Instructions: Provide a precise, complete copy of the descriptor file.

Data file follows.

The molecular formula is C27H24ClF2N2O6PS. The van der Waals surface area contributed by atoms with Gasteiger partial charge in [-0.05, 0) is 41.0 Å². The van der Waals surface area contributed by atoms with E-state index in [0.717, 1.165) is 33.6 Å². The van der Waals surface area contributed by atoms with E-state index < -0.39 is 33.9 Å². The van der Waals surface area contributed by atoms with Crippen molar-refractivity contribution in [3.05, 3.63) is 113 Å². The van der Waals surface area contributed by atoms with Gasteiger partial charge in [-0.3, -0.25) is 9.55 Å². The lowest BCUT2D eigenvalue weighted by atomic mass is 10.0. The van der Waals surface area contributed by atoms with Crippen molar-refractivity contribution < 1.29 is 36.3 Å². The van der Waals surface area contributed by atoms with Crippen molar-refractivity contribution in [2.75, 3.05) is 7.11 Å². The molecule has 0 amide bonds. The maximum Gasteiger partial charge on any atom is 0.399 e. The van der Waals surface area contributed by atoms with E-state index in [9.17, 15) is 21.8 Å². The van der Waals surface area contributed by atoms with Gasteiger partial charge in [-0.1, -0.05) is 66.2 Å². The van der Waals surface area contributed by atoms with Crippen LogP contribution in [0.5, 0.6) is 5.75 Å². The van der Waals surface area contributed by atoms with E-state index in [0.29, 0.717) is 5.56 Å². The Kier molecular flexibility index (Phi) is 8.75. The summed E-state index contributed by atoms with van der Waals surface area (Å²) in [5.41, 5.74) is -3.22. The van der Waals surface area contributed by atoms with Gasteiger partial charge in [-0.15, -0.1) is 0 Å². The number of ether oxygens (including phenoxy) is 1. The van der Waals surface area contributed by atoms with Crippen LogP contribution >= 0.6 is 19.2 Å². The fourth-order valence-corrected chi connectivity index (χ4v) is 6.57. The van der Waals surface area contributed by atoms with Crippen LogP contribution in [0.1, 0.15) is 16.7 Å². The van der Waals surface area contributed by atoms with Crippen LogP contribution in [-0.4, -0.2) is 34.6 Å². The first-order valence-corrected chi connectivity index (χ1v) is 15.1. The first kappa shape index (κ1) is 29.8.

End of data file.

The molecular formula is C27H24ClF2N2O6PS. The van der Waals surface area contributed by atoms with Gasteiger partial charge in [-0.05, 0) is 41.0 Å². The van der Waals surface area contributed by atoms with E-state index in [0.717, 1.165) is 33.6 Å². The van der Waals surface area contributed by atoms with E-state index < -0.39 is 33.9 Å². The van der Waals surface area contributed by atoms with Crippen molar-refractivity contribution in [3.05, 3.63) is 113 Å². The van der Waals surface area contributed by atoms with Gasteiger partial charge in [-0.3, -0.25) is 9.55 Å². The lowest BCUT2D eigenvalue weighted by atomic mass is 10.0. The van der Waals surface area contributed by atoms with Crippen molar-refractivity contribution < 1.29 is 36.3 Å². The van der Waals surface area contributed by atoms with Crippen molar-refractivity contribution in [2.75, 3.05) is 7.11 Å². The molecule has 0 amide bonds. The maximum Gasteiger partial charge on any atom is 0.399 e. The van der Waals surface area contributed by atoms with E-state index in [9.17, 15) is 21.8 Å². The van der Waals surface area contributed by atoms with Gasteiger partial charge in [-0.1, -0.05) is 66.2 Å². The van der Waals surface area contributed by atoms with Crippen LogP contribution in [0.5, 0.6) is 5.75 Å². The van der Waals surface area contributed by atoms with E-state index in [0.29, 0.717) is 5.56 Å². The Kier molecular flexibility index (Phi) is 8.75. The summed E-state index contributed by atoms with van der Waals surface area (Å²) in [5.41, 5.74) is -3.22. The van der Waals surface area contributed by atoms with Gasteiger partial charge in [-0.15, -0.1) is 0 Å². The number of ether oxygens (including phenoxy) is 1. The van der Waals surface area contributed by atoms with Crippen LogP contribution >= 0.6 is 19.2 Å². The fourth-order valence-corrected chi connectivity index (χ4v) is 6.57. The van der Waals surface area contributed by atoms with Crippen LogP contribution in [0.1, 0.15) is 16.7 Å². The van der Waals surface area contributed by atoms with Crippen LogP contribution in [-0.4, -0.2) is 34.6 Å². The first-order valence-corrected chi connectivity index (χ1v) is 15.1. The first kappa shape index (κ1) is 29.8.